Although each of these probably deserves much more discussion than given, here are some thoughts on six of the most important aspects of sustainability and my approach to their meaning and application, our Sustainability Manifesto, if you will: SIZE
The single best thing that anyone can do to reduce a building's carbon footprint is to be extremely rigorous about making the building absolutely no larger than it "needs" to be. Clearly this is about examining what the needs really are and testing the program of the potential building in a number of different ways. For residential work it may be as simple as starting with a client's likely or existing furniture and crafting spaces that are responsive to those arrangements. For commercial or public work it often takes the form of reviewing all the desired spaces and trying different configurations of combined and joint-use spaces. Size does matter.
The local sources of materials is critical when we are trying to design responsible, sustainable buildings. But maybe more so is a clear recognition of local topography and climate. To this end, a fairly careful study of local vernacular buildings can give us a series of clues of how sun, wind, rain and temperature combine to make a distinct micro-environment. While we probably wouldn't advocate simply copying any given regional style of architecture, learning from them is essential. A green roof that needs irrigation here in the Rocky Mountain West would strain our greatest scarcity, water, for an energy savings better gained through solar energy.
From sustainably harvested hardwoods to fair-trade manufactured goods, the selection of materials, finish materials but also structural, mechanical, plumbing, electrical and other not-easily-seen materials is also critical to creating buildings that live lightly on the earth. Ten years ago this was a complicated task with most products of uncertain sourcing and unknown imbedded energy. The selection of sustainable materials has become significantly easier recently with a slew of non-profits providing clear and accurate information for most construction materials and their possible alternatives.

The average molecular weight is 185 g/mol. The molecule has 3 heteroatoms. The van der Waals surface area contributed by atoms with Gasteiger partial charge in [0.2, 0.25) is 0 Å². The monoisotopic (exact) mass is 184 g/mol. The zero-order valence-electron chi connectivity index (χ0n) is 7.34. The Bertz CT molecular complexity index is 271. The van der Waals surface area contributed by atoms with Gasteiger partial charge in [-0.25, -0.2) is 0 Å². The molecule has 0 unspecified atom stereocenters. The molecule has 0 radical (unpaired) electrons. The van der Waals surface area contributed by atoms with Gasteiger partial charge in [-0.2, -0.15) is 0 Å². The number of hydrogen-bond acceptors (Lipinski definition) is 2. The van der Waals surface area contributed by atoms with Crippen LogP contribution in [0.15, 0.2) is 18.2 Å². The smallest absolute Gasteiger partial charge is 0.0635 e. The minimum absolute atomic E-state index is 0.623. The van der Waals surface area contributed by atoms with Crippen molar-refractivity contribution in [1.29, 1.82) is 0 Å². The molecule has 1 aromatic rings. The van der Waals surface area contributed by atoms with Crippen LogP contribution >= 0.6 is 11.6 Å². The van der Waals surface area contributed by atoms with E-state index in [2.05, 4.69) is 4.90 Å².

Running a life-cycle analysis for the selection of materials and systems is essential in large commercial and public/institutional projects. Building well however is a moral stance that goes well beyond this kind of technical review and really points to the architect's and builder's role as stewards of the built environment. As architects I think we are often pushing the envelope on the use of materials or their applications in unusual situations, but it is our responsibility to check our egos at the door and recognize that the risks we may be taking with a given material or system will fall at the feet of our clients. If they are able or willing to bear that risk, to keep a rain screen properly maintained or a roofing system routinely inspected, then materials failures will occur and buildings will be torn down well before their time. Even with aggressive de-constuction methods and recycling, the demolition of a building is a shocking waste of energy, time, money and frankly culture and history.
I think most architects imagine their buildings lasting well into the future and having a long and useful life. We would all like to think that something about what we are doing is a bit timeless. We can avoid short-lived architectural and design trends and fads, but the forces that come to bear on a property are often well outside the predictive talents of architects and owners. Frank Lloyd Wright's Imperial Hotel fell to the demolition ax as have thousands of other great buildings that ended up in the wrong place at the wrong time. Making design decisions to avoid the most obvious architectural gimmickry is essential, but if you're not sure if you are doing that or not then your ability to judge that is probably moot. We can design buildings that have great spaces filled with light and well-built, chosen and assembled materials that hopefully can be flexible enough to transcend their original program intents.
I place this last because I think frankly it is the least important. For every amazing new green product or energy-saving or creating system, there is yesterday's solution heaped in a landfill. Very often a technological solution is the last resort to either fixing an inherent design flaw or merely an added benefit to an already well designed project. I am always eager to look into new products, systems and applications, but not as a substitute for any of the points mentioned above. If a new solar panel technology can benefit and project and we have done a good job at all the other aspects of creating an environmentally responsible building then by all means let's employ it. But let's not simply add some solar panels to assuage someone's environmental guilt over a poorly designed McMansion.
These six principles are the basis for our approach to all projects, regardless of their level of desired sustainability. These are but a few of the aspects that go into all good architecture. Interest in sustainability and green building techniques has sky-rocketed in the past few years but it has too often focused on technology and product selection. Good architecture, really good architecture, has always been there, balancing nature and culture, needs and desires.